It is 7am, and Jinnatun has already brought in firewood to cook her meals, watered her crops and made breakfast. She starts her day with a cup of tea on the steps, listening to the birds in the trees.
In a country where 75% of the population is still living in huts or mud houses, Jinnatun is sitting on brick steps.
Her new house took five years to build and it has three spacious rooms and a veranda. She has painted it orange with spots of blue to emulate the morning sky. She laughs; “I’ve brought the sunshine inside.”
Building a shelter
“I still remember that dreadful night when one of the walls almost came down during a storm. I held my children for hours and took shelter under the bed. I vowed that night that whatever it took, I would somehow build a house with bricks”, recalls Jinnatun.
This is not in any way unique to Bangladesh. Often referred as the ground zero for climate change, huts and mud houses are regularly destroyed in natural disasters and extreme weather.
A helping hand
Jinnatun worked as a housemaid and a seasonal agriculture worker while caring for her husband who had suffered a stroke and was unable to do hard work. There were several days when she could not find work and the family only had one meal per day. She did not own any productive assets or land, yet, she always wondered how she could improve their condition.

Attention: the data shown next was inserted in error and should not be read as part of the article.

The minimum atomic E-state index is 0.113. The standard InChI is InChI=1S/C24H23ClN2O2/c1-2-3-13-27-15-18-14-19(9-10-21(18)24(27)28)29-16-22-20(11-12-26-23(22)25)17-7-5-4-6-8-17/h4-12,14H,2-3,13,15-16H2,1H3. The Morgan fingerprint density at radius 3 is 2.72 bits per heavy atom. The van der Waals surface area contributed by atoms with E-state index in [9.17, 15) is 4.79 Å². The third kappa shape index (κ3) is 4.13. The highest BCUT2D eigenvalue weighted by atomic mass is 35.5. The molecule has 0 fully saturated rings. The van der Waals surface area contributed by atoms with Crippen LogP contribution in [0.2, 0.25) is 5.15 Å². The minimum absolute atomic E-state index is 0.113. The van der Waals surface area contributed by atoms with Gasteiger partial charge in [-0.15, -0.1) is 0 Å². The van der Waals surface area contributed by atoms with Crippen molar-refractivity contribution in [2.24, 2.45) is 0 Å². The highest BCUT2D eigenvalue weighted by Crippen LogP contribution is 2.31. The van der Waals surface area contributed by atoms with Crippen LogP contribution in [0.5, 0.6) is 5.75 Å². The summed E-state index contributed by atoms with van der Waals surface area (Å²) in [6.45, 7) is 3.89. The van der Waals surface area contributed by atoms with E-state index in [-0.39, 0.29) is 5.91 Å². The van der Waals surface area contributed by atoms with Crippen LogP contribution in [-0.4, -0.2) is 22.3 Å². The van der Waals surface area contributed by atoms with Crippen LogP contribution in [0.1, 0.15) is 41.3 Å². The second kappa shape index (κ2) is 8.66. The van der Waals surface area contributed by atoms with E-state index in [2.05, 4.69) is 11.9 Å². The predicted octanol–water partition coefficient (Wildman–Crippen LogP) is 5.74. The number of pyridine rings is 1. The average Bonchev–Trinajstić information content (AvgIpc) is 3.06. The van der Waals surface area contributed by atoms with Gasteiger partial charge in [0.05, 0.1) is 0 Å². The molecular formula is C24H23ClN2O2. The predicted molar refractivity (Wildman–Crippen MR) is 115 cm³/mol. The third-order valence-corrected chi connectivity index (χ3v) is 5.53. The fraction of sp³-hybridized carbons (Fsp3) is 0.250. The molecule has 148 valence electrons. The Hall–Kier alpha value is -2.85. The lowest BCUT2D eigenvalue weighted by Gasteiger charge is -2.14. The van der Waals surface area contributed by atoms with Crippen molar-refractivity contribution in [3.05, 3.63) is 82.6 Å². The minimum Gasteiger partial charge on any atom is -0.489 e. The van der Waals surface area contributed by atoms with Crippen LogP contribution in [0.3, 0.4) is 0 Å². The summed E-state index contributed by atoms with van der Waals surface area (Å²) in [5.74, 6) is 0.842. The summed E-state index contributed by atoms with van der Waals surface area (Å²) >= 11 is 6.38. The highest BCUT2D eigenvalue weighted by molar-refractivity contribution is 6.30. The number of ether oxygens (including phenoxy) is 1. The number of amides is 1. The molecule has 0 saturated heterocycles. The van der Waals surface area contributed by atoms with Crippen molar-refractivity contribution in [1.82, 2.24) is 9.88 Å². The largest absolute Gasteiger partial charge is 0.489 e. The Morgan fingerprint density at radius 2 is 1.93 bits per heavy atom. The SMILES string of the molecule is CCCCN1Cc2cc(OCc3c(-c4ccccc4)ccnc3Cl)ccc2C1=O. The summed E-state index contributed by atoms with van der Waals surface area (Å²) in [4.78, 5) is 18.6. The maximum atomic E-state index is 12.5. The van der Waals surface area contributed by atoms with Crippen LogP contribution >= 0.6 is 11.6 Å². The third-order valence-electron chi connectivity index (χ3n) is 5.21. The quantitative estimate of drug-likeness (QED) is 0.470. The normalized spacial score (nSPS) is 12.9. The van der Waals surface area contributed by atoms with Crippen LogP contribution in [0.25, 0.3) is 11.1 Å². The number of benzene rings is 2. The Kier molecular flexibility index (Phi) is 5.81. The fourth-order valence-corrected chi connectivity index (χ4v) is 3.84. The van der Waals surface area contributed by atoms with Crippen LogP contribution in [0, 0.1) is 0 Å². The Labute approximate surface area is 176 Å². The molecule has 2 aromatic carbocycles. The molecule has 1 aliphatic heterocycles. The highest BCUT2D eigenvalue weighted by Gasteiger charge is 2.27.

Jinnatun was enrolled in the TUP programme in 2006. In a few years, she was able to utilise her assets to invest and diversify her income. Jinnatun now owns a shop in the market, farm land, livestock and this beautiful house. She put her two son’s through college and they are now working in Dhaka and also providing for the family.
Jinnatun does not sell casual labour like before. Her two sons studies in Dhaka and her husbands runs the shop. She looks after the house and the livestock and teaches Quran to the local children. “Now I’ve got plenty of time”, says Jinnatun as she looks outside to the fields from her window “and I don’t have any more worries”.